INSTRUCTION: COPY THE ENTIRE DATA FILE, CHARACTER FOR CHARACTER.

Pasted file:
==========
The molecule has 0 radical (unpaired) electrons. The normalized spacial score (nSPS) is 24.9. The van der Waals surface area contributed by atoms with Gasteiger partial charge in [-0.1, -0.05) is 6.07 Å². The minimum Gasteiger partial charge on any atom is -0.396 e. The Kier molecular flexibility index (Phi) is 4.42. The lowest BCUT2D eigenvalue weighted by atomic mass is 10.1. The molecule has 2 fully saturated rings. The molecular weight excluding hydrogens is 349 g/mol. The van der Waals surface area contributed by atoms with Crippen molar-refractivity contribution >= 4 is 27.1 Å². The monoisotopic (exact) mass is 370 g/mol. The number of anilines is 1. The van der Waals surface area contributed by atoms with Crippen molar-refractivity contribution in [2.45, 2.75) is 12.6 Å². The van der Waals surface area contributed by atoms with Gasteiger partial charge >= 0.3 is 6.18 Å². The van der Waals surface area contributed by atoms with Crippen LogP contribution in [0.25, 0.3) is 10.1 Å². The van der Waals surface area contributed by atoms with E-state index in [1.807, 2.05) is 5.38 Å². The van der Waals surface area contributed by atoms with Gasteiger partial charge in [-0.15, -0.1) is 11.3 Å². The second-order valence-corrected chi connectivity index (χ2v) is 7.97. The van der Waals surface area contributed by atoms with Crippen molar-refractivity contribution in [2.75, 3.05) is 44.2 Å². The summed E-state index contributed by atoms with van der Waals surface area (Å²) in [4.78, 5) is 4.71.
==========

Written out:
The molecule has 0 radical (unpaired) electrons. The normalized spacial score (nSPS) is 24.9. The van der Waals surface area contributed by atoms with Gasteiger partial charge in [-0.1, -0.05) is 6.07 Å². The minimum Gasteiger partial charge on any atom is -0.396 e. The Kier molecular flexibility index (Phi) is 4.42. The lowest BCUT2D eigenvalue weighted by atomic mass is 10.1. The molecule has 2 fully saturated rings. The molecular weight excluding hydrogens is 349 g/mol. The van der Waals surface area contributed by atoms with Crippen molar-refractivity contribution >= 4 is 27.1 Å². The monoisotopic (exact) mass is 370 g/mol. The number of anilines is 1. The van der Waals surface area contributed by atoms with Crippen molar-refractivity contribution in [2.45, 2.75) is 12.6 Å². The van der Waals surface area contributed by atoms with Gasteiger partial charge >= 0.3 is 6.18 Å². The van der Waals surface area contributed by atoms with Crippen LogP contribution in [0.25, 0.3) is 10.1 Å². The van der Waals surface area contributed by atoms with E-state index in [1.807, 2.05) is 5.38 Å². The van der Waals surface area contributed by atoms with Gasteiger partial charge in [-0.15, -0.1) is 11.3 Å². The second-order valence-corrected chi connectivity index (χ2v) is 7.97. The van der Waals surface area contributed by atoms with Crippen molar-refractivity contribution in [2.75, 3.05) is 44.2 Å². The summed E-state index contributed by atoms with van der Waals surface area (Å²) in [4.78, 5) is 4.71.